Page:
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The role of sound offsets in auditory temporal processing and perception

Ali, Fatima; (2021) The role of sound offsets in auditory temporal processing and perception. Doctoral thesis (Ph.D), UCL (University College London).

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Abstract

Sound-offset responses are distinct to sound onsets in their underlying neural mechanisms, temporal processing pathways and roles in auditory perception following recent neurobiological studies. In this work, I investigate the role of sound offsets and the effect of reduced sensitivity to offsets on auditory perception in humans. The implications of a 'sound-offset deficit' for speech-in-noise perception are investigated, based on a mathematical model with biological significance and independent channels for onset and offset detection. Sound offsets are important in recognising, distinguishing and grouping sounds. They are also likely to play a role in perceiving consonants that lie in the troughs of amplitude fluctuations in speech. The offset influence on the discriminability of model outputs for 48 non-sense vowel-consonant-vowel (VCV) speech stimuli in varying levels of multi-talker babble noise (-12, -6, 0, 6, 12 dB SNR) was assessed, and led to predictions that correspond to known phonetic categories. This work therefore suggests that variability in the offset salience alone can explain the rank order of consonants most affected in noisy situations. A novel psychophysical test battery for offset sensitivity was devised and assessed, followed by a study to find an electrophysiological correlate. The findings suggest that individual differences in sound-offset sensitivity may be a factor contributing to inter-subject variation in speech-in-noise discrimination ability. The promising measures from these results can be used to test between-population differences in offset sensitivity, with more support for objective than psychophysical measures. In the electrophysiological study, offset responses in a duration discrimination paradigm were found to be modulated by attention compared to onset responses. Overall, this thesis shows for the first time that the onset-offset dichotomy in the auditory system, previously explored in physiological studies, is also evident in human studies for both simple and complex speech sounds.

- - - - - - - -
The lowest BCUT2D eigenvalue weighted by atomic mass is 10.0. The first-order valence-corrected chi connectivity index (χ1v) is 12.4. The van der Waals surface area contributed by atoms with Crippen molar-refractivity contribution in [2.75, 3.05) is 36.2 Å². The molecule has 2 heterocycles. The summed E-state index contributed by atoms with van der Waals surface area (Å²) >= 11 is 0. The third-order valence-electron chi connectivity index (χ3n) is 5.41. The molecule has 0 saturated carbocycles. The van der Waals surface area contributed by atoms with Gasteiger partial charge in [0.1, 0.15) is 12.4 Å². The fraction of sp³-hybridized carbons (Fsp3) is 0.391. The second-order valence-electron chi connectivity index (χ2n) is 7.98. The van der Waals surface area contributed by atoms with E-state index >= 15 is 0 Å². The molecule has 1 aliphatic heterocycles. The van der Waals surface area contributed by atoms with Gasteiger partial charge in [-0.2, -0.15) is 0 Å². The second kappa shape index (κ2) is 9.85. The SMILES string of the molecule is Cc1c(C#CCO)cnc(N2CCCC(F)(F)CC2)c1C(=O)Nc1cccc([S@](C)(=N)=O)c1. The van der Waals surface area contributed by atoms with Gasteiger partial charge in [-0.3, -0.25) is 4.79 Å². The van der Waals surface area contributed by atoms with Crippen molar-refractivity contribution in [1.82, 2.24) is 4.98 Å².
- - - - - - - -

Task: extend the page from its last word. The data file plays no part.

Type: Thesis (Doctoral)
Qualification: Ph.D
Title: The role of sound offsets in auditory temporal processing and perception
Event: UCL (University College London)
Language: English
Additional information: Copyright © The Author 2021. Original content in this thesis is licensed under the terms of the Creative Commons Attribution-NonCommercial 4.0 International (CC BY-NC 4.0) Licence (https://creativecommons.org/licenses/by-nc/4.0/). Any third-party copyright material present remains the property of its respective owner(s) and is licensed under its existing terms. Access may initially be restricted at the author’s request.
UCL classification: UCL
UCL > Provost and Vice Provost Offices > School of Life and Medical Sciences
UCL > Provost and Vice Provost Offices > School of Life and Medical Sciences > Faculty of Brain Sciences
UCL > Provost and Vice Provost Offices > School of Life and Medical Sciences > Faculty of Brain Sciences > The Ear Institute
URI: https://discovery.ucl.ac.uk/id/eprint/10135725
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